EPS (justeps) wrote,
EPS
justeps

  • Location:
  • Mood:
  • Music:

Andrew Carnegie must be spinning in his grave

Ms. Calendar: It was your book that started the trouble, not a computer. Honestly, what is it about them that bothers you so much?

Giles: The smell.

Ms. Calendar: Computers don't smell, Rupert.

Giles: I know. Smell is the most powerful memory trigger there is. A certain flower or a whiff of smoke can bring up experiences long forgotten. Books smell — musty and rich. Knowledge gained from a computer has no texture, no context. It's there and then it's gone. If it's to last, the getting of knowledge should be tangible, it should be smelly.

Buffy the Vampire Slayer, "I, Robot... You, Jane"

In 1996, San Francisco opened a new Main Library to a chorus of cheers and jeers. The new structure was architectually stunning (and certainly put to good use as a movie set in 1998's City of Angels). But there was a major problem: they didn't leave much room for books. Some of the collection that had been on publicly-accessible shelves in the old building (which now houses the Asian Art Museum) moved underground into Brooks Hall. Brooks Hall, together with the Civic Auditorium, had been a popular site for conferences and conventions (now pretty much all held at the expanded Moscone Center these days; Brooks Hall has been closed ever since). Some of the old books were given away, while others were sold off or destroyed.

The City Librarian, who had been one of principal forces driving the design of the new Main, envisioned a technologically advanced facility for the 21st century, featuring more than 300 computer terminals and PCs available to the public. He resigned less than a year later.

Fast forward to 2009, where today and tomorrow the Main Library is championing eMedia: eBooks, audiobooks ("spoken eBooks"), music, etc., many of which are tied to evil Microsoft-proprietary technologies. Don't have your own computer? You're shut out. (You can't even use the library's public computers to access much of this stuff, let alone download it.) Use a Macintosh? Your choices are severely limited. Want to listen to audio on your iPod? Ditto. Run Linux on your shiny new netbook, or the free desktop computer you got from ACCRC (or MCRC) because you're disadvantaged, low-income, disabled, a senior citizen, at a non-profit organization, or a school? You're screwed. Totally, completely, utterly screwed. Your tax dollars that support the Public Library may be just as green as the next guy's, but unless you're willing to open yourself up to viruses, worms, credit card and identity-stealing malware, no new media for you!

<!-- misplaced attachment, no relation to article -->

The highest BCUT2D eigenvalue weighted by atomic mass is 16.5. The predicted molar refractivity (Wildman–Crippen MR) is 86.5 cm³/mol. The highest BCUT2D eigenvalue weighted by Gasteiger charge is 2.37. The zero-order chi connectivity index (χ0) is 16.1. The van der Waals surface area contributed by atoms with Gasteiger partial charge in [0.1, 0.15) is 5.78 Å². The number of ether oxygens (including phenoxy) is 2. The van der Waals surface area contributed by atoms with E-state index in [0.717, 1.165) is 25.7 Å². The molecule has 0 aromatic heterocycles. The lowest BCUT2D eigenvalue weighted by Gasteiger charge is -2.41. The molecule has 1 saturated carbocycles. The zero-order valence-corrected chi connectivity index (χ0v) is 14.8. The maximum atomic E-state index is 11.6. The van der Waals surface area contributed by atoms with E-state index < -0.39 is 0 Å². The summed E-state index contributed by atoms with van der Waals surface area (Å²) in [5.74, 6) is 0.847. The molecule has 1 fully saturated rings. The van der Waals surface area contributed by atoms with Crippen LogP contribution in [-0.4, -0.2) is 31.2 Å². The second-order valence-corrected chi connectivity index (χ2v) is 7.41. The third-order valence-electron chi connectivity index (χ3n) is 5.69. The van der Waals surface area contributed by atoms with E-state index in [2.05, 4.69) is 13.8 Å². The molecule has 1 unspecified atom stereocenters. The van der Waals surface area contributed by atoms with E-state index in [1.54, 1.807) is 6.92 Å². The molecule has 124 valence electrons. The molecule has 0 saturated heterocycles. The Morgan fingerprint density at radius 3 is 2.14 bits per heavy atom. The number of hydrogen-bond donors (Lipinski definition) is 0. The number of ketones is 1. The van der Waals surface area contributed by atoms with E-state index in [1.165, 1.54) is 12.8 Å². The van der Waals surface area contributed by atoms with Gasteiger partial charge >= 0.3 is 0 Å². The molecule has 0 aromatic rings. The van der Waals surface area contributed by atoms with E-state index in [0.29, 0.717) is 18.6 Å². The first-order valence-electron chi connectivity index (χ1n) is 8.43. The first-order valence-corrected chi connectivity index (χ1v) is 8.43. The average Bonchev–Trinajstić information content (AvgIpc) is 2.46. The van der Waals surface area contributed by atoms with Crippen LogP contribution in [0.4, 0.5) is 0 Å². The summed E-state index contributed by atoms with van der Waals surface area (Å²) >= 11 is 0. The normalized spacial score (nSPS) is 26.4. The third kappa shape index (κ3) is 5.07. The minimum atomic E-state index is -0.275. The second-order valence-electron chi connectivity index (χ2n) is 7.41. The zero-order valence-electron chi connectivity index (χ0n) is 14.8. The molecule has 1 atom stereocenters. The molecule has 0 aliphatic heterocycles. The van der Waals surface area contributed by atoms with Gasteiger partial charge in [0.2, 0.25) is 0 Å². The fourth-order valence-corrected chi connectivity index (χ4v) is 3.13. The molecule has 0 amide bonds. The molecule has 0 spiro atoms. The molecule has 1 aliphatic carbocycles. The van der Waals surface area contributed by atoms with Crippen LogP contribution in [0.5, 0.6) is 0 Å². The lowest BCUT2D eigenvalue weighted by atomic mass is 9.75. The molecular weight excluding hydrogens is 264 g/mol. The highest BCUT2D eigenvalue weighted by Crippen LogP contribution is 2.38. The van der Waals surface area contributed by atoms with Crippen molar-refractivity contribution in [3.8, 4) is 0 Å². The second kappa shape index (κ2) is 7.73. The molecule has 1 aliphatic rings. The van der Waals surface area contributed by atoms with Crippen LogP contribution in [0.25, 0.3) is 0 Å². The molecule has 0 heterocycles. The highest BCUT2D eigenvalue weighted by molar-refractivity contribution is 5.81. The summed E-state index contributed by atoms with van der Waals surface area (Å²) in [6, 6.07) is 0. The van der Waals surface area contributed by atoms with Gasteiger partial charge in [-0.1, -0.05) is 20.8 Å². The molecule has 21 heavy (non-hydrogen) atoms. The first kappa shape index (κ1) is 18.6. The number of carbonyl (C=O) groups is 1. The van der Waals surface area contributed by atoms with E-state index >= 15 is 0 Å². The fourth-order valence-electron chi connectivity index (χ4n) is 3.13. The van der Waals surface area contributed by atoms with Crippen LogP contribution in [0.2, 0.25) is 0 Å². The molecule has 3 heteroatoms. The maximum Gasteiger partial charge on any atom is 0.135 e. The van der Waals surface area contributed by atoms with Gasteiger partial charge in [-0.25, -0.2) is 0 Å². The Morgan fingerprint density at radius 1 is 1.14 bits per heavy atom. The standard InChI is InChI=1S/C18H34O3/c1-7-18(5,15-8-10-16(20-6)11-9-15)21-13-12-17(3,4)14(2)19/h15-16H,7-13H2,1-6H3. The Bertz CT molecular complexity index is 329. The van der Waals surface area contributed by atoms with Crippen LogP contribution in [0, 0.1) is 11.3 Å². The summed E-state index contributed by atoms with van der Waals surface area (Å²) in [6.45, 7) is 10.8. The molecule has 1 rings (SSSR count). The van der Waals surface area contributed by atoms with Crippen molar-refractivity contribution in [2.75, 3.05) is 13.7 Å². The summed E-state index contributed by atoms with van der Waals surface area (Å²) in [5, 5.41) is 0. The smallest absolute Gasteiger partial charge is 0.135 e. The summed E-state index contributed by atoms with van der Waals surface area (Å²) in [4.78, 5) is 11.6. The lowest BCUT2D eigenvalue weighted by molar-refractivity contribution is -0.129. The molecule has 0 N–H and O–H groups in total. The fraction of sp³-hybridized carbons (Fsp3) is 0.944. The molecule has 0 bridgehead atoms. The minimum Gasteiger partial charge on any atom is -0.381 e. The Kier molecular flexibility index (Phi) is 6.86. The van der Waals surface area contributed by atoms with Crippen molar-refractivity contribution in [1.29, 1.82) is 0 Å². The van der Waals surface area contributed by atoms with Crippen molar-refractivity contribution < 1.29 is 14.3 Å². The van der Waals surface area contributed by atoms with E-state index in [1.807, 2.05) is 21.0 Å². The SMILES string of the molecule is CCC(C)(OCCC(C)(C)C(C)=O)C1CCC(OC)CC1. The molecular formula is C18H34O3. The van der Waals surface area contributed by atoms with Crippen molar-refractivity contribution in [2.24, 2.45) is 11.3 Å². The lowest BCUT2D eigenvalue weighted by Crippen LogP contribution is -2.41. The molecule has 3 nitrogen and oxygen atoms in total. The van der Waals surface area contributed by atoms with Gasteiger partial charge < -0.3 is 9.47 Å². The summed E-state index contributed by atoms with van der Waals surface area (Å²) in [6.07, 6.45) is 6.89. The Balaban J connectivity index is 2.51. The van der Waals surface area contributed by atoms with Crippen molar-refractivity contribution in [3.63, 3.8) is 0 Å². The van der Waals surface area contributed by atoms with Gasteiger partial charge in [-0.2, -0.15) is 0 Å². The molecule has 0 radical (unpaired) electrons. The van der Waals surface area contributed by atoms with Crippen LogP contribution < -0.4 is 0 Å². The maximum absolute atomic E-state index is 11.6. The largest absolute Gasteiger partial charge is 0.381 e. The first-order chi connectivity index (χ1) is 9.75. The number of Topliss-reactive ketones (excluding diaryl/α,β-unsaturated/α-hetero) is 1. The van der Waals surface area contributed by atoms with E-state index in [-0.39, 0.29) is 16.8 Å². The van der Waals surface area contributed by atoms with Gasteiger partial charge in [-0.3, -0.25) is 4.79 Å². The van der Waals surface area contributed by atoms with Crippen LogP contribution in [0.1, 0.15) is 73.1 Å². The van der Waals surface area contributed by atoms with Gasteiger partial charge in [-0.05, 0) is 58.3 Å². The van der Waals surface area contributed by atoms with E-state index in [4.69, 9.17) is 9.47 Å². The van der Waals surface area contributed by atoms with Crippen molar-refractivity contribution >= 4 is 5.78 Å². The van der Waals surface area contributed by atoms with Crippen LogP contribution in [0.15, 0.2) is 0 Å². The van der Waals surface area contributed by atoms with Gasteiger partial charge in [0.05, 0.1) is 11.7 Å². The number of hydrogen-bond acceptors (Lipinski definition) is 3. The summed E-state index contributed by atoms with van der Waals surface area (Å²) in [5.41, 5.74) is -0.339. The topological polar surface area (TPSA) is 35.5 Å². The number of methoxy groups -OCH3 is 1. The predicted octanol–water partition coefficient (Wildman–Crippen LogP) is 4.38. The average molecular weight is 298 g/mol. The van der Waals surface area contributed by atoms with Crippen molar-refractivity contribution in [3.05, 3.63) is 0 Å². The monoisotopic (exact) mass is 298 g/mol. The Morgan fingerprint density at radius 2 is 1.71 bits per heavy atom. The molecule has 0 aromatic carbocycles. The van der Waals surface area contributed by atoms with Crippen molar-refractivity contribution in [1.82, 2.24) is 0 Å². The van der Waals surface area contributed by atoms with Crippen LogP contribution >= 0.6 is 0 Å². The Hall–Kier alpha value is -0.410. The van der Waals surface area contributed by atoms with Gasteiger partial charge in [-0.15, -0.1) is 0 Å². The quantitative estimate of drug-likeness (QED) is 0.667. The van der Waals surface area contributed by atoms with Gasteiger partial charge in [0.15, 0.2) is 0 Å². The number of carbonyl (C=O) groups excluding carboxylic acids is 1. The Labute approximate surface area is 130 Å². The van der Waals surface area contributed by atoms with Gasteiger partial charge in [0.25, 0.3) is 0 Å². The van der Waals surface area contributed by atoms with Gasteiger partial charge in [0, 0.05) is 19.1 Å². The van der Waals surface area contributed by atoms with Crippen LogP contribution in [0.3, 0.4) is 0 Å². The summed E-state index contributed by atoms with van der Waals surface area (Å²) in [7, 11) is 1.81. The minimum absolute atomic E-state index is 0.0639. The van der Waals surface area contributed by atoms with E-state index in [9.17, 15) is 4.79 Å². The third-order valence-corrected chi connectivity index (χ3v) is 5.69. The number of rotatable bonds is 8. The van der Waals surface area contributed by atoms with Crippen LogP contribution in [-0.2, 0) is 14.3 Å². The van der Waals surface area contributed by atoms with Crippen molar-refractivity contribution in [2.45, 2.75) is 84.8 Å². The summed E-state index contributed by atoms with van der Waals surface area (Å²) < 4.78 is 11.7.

Product Windows Macintosh Linux
Adobe EPUB eBook ADE for 2000, XP, Vista ADE for Tiger, Leopard not supported
(but Windows ADE may run under WINE)
Adobe PDF eBook Adobe Reader support for eBooks discontinued 3/2009; must now use ADE
Mobipocket eBook Mobipocket Reader for 2000, XP, Vista not supported not supported
OverDrive WMA Audiobook OverDrive Media Console for 98SE, ME, 2000, XP, Vista not supported not supported
OverDrive MP3 Audiobook OverDrive Media Console for 98SE, ME, 2000, XP, Vista OverDrive Media Console for Tiger, Leopard not supported
OverDrive Music OverDrive Media Console for 98SE, ME, 2000, XP, Vista not supported not supported
OverDrive Video OverDrive Media Console for 98SE, ME, 2000, XP, Vista not supported not supported
NetLibrary eAudiobooks NetLibrary Media Center for XP, Vista + .NET + Windows Media Player 11 not supported not supported
NetLibrary eBooks requirements not published
Safari Techbooks Online requirements not published
Gale Virtual Reference Library requirements not published

ADE = Adobe Digital Editions + Adobe Flash Player

More information:

  • Post a new comment

    Error

    Comments allowed for friends only

    Anonymous comments are disabled in this journal

    default userpic

    Your reply will be screened

    Your IP address will be recorded 

  • 0 comments